Self Driving Cars May Cause Insurance Premium Uncertainty
As autonomous cars become more popular, insurance companies worry of lost profits.
Warren Buffet is a lot of things. For starters, he is currently the third richest man in the entire world, valued at $60.8 billion. He also happens to be the CEO of Berkshire Hathaway, a company who has owned Geico insurance since 1996. In a recent interview with CNBC, Buffet was asked how he felt self driving cars would affect Geico earnings, given their rapid acceleration to market.
The verdict? Buffet is concerned that it will harm earnings over time.
"Self driving cars will be adopted if they are safer, [...] that brings down premium significantly"
Currently, there are 253 million cars on the road, each of which average about 11.4 years of age. Buffet's belief is that as autonomous cars rise in popularity and gain market share, insurance profits will begin to decrease as a response. This is because of how the concept of insurance inherently works. The core foundation of insurance is spreading the risk of loss across all parties which contribute to a centralized payment system. This method, known as "risk distribution", uses a formula to determine how much each policy holder pays into the pool. By lowering the risk, a driver is given a lower policy, as they are less likely to be responsible for an accident and cause a distributed loss.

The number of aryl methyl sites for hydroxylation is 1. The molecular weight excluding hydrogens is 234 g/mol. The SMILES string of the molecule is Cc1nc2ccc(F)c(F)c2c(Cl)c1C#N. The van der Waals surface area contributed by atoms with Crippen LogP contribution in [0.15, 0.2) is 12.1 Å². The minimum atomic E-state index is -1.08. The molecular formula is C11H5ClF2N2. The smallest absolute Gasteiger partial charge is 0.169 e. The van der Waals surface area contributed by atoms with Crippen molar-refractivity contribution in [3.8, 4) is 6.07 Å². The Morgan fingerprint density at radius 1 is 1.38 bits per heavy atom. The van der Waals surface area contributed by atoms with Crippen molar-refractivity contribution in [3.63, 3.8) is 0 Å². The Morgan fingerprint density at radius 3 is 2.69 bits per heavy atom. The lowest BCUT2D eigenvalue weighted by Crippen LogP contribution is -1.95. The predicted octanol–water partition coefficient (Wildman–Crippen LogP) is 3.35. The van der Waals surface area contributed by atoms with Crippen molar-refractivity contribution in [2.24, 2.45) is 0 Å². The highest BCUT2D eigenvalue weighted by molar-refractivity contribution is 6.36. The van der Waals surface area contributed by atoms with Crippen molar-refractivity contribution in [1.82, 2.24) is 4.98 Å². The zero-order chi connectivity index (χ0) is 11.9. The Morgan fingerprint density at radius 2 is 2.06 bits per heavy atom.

So if 10% of the policy holders begin driving autonomous vehicles in the next ten years and take a decrease of 15% on their premiums because of the reduced risk, the overall income from policy holder drops 9.85%. Buffet believes that this will hurt Geico's business significantly. However, when Buffet was asked if he believes this would happen within the next ten years, he stated that he believes that it is possible, but unlikely to take on that much market share.
It certainly seems that this figure is unlikely to be met if more vehicle manufacturers to not begin to offer autonomous features in their vehicle lineup. Tesla sales have amounted to 130,460 in 2015 and 2016. This only equates to 0.05% of all vehicles on the road in the United States. Coincidentally, this news occurred only days before Tesla announced they were discontinuing S 60 and 60D.
Watch the interview below (Starting at 1:25:55 until 1:27:42)
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